Print Services & Copyright

When requesting copying services from the University's Print and Mail Services (or ITS on the Grenfell Campus) you need to let them know the copyright status of the work being copied, e.g. course notes, exams/tests, syllabus, posters, etc. By filling out the Copyright box on the Printing Requisition Form you will satisfy that requirement.

Your work may be a combination of two or more of these options. For example, if you mix copyright material with your own work, choose option one and as many of the other options that apply.

If you cannot sign the Copyright box in person, send an email indicating which of the below statuses apply in lieu of signature to the staff making the copies.

Below, you will find more information about each option:

1. You are the owner of the copyright in the material.

  • You created the work (course notes, handouts, exams/tests, syllabus, etc.) and did not assign or exclusively licence your copyright to anyone else.
  • If this work was published, check your publisher’s contract to confirm that you still have the right to make copies for this purpose. The library can assist you with determining permissions for articles published in journals.
  • If copyright in the work is owned by Memorial University and you are a university employee, choose this option when you are copying on behalf of the university.

2. The materials you seek to copy qualify as a fair dealing pursuant to Memorial’s Fair Dealing Requirements;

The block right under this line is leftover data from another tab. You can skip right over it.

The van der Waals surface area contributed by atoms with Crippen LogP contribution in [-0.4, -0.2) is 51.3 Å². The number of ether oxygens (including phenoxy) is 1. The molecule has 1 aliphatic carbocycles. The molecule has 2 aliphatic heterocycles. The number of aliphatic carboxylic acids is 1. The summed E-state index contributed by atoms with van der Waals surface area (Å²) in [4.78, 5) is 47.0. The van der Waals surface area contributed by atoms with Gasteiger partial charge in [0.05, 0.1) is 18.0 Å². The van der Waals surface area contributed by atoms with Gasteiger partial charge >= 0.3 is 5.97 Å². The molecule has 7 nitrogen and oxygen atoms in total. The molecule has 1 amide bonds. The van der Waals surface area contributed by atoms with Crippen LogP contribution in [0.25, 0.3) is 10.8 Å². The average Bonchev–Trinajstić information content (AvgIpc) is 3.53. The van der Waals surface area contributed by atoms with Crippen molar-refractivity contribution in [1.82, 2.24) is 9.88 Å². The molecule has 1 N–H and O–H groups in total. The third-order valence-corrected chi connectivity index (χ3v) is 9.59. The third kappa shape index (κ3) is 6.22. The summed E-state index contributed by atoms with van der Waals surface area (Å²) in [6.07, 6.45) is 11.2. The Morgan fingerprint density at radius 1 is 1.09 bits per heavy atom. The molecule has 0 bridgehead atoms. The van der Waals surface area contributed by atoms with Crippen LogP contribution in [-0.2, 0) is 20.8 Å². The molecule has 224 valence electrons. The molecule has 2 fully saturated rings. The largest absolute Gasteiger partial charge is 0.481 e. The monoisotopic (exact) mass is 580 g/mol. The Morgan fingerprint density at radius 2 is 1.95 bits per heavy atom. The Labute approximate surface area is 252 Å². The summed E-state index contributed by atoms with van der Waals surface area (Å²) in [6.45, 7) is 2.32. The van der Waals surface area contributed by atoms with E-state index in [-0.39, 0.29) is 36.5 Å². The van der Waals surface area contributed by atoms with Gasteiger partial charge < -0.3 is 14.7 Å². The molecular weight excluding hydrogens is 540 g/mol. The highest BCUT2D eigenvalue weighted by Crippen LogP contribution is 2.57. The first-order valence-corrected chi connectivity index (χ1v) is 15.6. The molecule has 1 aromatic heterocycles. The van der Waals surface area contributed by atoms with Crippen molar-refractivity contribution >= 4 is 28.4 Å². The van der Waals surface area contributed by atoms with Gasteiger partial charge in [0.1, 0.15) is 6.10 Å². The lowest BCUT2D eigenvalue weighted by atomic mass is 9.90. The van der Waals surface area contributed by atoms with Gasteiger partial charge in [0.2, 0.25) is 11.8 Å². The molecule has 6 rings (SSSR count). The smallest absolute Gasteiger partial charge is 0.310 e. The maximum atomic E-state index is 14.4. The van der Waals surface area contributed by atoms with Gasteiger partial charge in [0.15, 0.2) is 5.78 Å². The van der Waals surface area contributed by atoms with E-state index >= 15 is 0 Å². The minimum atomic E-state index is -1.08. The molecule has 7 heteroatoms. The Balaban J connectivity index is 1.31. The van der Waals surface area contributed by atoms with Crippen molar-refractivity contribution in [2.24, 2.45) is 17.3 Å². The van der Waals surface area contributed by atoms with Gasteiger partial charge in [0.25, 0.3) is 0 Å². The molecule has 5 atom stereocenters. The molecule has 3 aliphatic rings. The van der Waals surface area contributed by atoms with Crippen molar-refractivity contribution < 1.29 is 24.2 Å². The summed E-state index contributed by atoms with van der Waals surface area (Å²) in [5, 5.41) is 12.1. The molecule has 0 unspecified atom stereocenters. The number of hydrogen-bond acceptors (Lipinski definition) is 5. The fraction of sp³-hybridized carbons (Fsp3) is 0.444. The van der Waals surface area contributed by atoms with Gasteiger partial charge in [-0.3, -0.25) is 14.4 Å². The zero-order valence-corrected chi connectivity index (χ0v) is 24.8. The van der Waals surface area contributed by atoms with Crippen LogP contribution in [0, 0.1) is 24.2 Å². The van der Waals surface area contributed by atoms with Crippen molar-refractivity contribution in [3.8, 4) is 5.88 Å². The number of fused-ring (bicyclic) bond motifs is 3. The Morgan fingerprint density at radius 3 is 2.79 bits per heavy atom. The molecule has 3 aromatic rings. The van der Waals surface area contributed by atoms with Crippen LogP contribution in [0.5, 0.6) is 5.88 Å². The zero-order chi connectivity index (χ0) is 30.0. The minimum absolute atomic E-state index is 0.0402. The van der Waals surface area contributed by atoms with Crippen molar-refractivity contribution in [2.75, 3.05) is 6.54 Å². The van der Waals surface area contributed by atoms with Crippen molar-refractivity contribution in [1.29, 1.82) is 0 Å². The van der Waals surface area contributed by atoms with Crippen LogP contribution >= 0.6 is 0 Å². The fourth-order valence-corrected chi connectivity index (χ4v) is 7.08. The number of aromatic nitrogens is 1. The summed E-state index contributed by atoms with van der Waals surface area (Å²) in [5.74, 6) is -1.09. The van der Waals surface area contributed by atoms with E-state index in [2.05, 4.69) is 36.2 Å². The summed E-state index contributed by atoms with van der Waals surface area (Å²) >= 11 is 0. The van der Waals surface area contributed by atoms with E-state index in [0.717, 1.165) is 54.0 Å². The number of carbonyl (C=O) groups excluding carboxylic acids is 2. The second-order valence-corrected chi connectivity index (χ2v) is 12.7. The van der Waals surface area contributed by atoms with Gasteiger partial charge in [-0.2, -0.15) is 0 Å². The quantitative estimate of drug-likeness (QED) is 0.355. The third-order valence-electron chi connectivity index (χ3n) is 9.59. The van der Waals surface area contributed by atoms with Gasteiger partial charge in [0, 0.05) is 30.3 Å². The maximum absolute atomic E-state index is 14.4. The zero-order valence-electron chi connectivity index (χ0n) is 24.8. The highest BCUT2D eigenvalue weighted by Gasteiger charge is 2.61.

• Become familiar with the Fair Dealing Requirements before checking this option.
  • If you need anything more than the requirements will allow, contact the library for assistance with obtaining permission or consider other options.
  • Source should be clearly identified on the material.

3. The materials you seek to copy qualify for the exemptions for educational institutions found in the Copyright Act

  • Become familiar with the educational exemption before checking this option.
  • If you need anything more than the requirements will allow, for assistance with obtaining permission or consider other options.
  • Source should be clearly identified on the material.

4. The material is in the public domain, i.e. copyright term has expired;

  • In Canada, copyright generally expires 50 years after death of the author.
  • Copyright may subsist in a photograph of an artwork, even if the artwork itself is in the public domain.
  • Copyright may subsist in a translation or a modern edition of a work that is in the public domain, if the modern edition contains additional material.
  • Public availability is not the same thing as public domain. Just because it is on the internet doesn’t mean there is no copyright.
  • Contact the library for assistance in determining whether a work is public domain.
  • Source should still be clearly identified on the material.

5. Copyright permissions are attached;

  • Please contact the library for assistance. For course-related materials, the university is using the library's e-reserves system for all copyright clearances. For other types of printing requests, the library may be able to assist you with obtaining copyright permissions or provide direction on how to do so.
  • Attach a copy of the letter, email, licence, or contract from the publisher/copyright owner.
  • If you are copying from any source which has a notice giving permission for your use, attach a copy of that notice if it isn’t already on the item you are copying.
  • Test banks which accompany the adopted course textbook are created for the use of instructors in tests. Make a note on the printing requisition indicating this type of source so we know the use is permissible.
  • Source should be clearly identified on the material.